How will the Morrison government respond to the desperate plight of some 65 women and children detained in a camp in Syria? Relatives are pleading with our government to bring their family members safely home, but it appears immobilised by fear of a political reaction. How good is that?
Some 65 Australian women and children are stuck in a dangerous no-man’s-land, the Al-Hol detention camp in Syria containing up to 70,000 women and child detainees, families of IS militants and displaced civilians. The Australian government has refused requests from the Kurdish authorities guarding the camp and from governments of Turkey and the USA, as well as international groups, for all countries to take back their nationals, if need be for trial. The UK, Belgium, France and Germany have been attempting to do so in the recent cease-fire with Turkey.
The Morrison government has argued that it is too dangerous to risk the lives of other Australians in extracting these wives and children of ISIS militants. But Kurdish authorities have repeatedly offered to take the evacuees to the border towns or an embassy in Erbil or elsewhere. All that is needed is a request from the Australian government. Meanwhile journalists have been flooding the camp in the recent ceasefire period. How unsafe is that?
The government is understandably very cautious about taking these women back to Australia. As Lydia Khalil from the Lowy Institute has written, some of them may be jihadists. But others among them claim to have been tricked or misled into the ISIS disaster.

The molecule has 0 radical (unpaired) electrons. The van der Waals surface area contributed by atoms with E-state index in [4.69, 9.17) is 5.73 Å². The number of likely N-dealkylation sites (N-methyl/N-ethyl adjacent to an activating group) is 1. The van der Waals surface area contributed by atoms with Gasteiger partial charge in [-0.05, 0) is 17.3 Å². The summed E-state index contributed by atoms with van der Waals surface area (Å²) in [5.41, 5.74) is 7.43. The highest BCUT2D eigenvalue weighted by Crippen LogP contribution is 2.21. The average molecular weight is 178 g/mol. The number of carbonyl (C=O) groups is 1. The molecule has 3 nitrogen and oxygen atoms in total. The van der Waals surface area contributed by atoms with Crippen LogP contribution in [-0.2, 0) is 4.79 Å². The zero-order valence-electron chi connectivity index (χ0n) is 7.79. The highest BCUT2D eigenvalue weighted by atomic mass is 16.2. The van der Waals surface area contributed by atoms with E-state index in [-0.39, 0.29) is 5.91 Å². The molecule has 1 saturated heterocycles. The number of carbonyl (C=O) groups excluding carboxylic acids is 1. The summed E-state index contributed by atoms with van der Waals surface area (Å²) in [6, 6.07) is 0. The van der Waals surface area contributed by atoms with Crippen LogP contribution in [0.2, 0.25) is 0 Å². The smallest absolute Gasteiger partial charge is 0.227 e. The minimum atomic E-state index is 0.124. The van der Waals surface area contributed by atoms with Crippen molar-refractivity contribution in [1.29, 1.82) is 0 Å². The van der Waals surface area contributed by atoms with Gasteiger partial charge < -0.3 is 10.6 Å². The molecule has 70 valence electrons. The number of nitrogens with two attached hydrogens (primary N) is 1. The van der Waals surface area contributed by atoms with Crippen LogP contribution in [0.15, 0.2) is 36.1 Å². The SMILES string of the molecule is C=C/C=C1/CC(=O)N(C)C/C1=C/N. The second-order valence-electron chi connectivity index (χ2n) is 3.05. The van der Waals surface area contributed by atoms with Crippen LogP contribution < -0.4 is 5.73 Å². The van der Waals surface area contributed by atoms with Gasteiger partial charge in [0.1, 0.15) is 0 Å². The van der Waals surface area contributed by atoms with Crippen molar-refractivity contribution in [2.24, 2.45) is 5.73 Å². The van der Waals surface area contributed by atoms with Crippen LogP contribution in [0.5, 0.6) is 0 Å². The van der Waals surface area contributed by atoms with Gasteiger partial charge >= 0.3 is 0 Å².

Kamalle Dabboussy’s 28-year-old daughter Miriam said she was forced at gunpoint into Syria with her three children in 2015, and is now trapped in the camp. He said that many of the Australian women were, like Miriam, tricked or coerced into traveling to Syria. Dabboussy visited his daughter in the camp, along with a Four Corners team, and saw the distressing conditions in which hundreds of children had already died. Less than 10 Australian children, mostly orphans, had earlier been repatriated to Australia.
On behalf of 63 Australians, 19 women and 44 children, Dabboussy said all the women had offered to be placed under a strict control order as a condition of repatriation if our government would rescue these children from harm and bring them back to their families. The women would be screened and released or brought to trial if need be. Australia has the expertise and resources to manage this process well.
To help break the deadlock with the Australian government, Save the Children Fund and Dabboussy recently wrote an appeal to every Federal Member of Parliament and Senator to bring back these survivors.
All these people have endured terrifying experiences and continuing trauma. Hopefully any previous supporters of ISIS among them will have been repelled by the shocking crimes wreaked on millions of people, and have recognised that ISIS is a perversion of Islam that Muslim communities elsewhere consider has brought same on their religion.
If we do not rescue these children and help them to recover and be integrated into a caring community, they will likely die or be caught up in further cycles of violence.
Australia has a clear moral responsibility to protect the lives of these innocent children, 30 of whom are under five. As Mr Morrison himself has said, ‘children should not be punished for the crimes of their parents.’
Bruce Duncan is a Redemptorist priest who lectures at Yarra Theological Union and is Director of Social Policy Connections.